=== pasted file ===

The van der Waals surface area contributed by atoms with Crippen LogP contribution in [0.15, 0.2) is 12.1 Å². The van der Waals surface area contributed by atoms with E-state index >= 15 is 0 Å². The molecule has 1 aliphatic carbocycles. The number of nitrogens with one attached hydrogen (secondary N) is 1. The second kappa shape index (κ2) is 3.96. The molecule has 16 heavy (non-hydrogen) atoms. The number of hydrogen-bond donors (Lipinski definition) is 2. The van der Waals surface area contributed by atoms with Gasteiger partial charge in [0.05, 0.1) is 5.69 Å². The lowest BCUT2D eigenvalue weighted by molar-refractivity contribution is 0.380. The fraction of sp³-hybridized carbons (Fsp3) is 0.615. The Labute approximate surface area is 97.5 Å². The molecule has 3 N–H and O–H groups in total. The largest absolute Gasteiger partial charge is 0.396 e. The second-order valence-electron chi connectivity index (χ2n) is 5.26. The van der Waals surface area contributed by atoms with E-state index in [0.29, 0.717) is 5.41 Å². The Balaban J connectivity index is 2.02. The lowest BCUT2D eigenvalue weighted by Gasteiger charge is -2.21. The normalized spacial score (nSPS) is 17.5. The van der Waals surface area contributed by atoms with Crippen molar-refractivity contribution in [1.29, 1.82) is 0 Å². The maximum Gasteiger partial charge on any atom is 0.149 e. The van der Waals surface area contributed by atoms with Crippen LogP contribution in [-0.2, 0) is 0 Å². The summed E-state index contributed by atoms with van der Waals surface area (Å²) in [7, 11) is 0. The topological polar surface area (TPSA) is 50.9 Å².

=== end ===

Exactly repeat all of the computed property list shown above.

The van der Waals surface area contributed by atoms with Crippen LogP contribution in [0.15, 0.2) is 12.1 Å². The van der Waals surface area contributed by atoms with E-state index >= 15 is 0 Å². The molecule has 1 aliphatic carbocycles. The number of nitrogens with one attached hydrogen (secondary N) is 1. The second kappa shape index (κ2) is 3.96. The molecule has 16 heavy (non-hydrogen) atoms. The number of hydrogen-bond donors (Lipinski definition) is 2. The van der Waals surface area contributed by atoms with Gasteiger partial charge in [0.05, 0.1) is 5.69 Å². The lowest BCUT2D eigenvalue weighted by molar-refractivity contribution is 0.380. The fraction of sp³-hybridized carbons (Fsp3) is 0.615. The Labute approximate surface area is 97.5 Å². The molecule has 3 N–H and O–H groups in total. The largest absolute Gasteiger partial charge is 0.396 e. The second-order valence-electron chi connectivity index (χ2n) is 5.26. The van der Waals surface area contributed by atoms with E-state index in [0.29, 0.717) is 5.41 Å². The Balaban J connectivity index is 2.02. The lowest BCUT2D eigenvalue weighted by Gasteiger charge is -2.21. The normalized spacial score (nSPS) is 17.5. The van der Waals surface area contributed by atoms with Crippen molar-refractivity contribution in [1.29, 1.82) is 0 Å². The maximum Gasteiger partial charge on any atom is 0.149 e. The van der Waals surface area contributed by atoms with Crippen LogP contribution in [-0.2, 0) is 0 Å². The summed E-state index contributed by atoms with van der Waals surface area (Å²) in [7, 11) is 0. The topological polar surface area (TPSA) is 50.9 Å².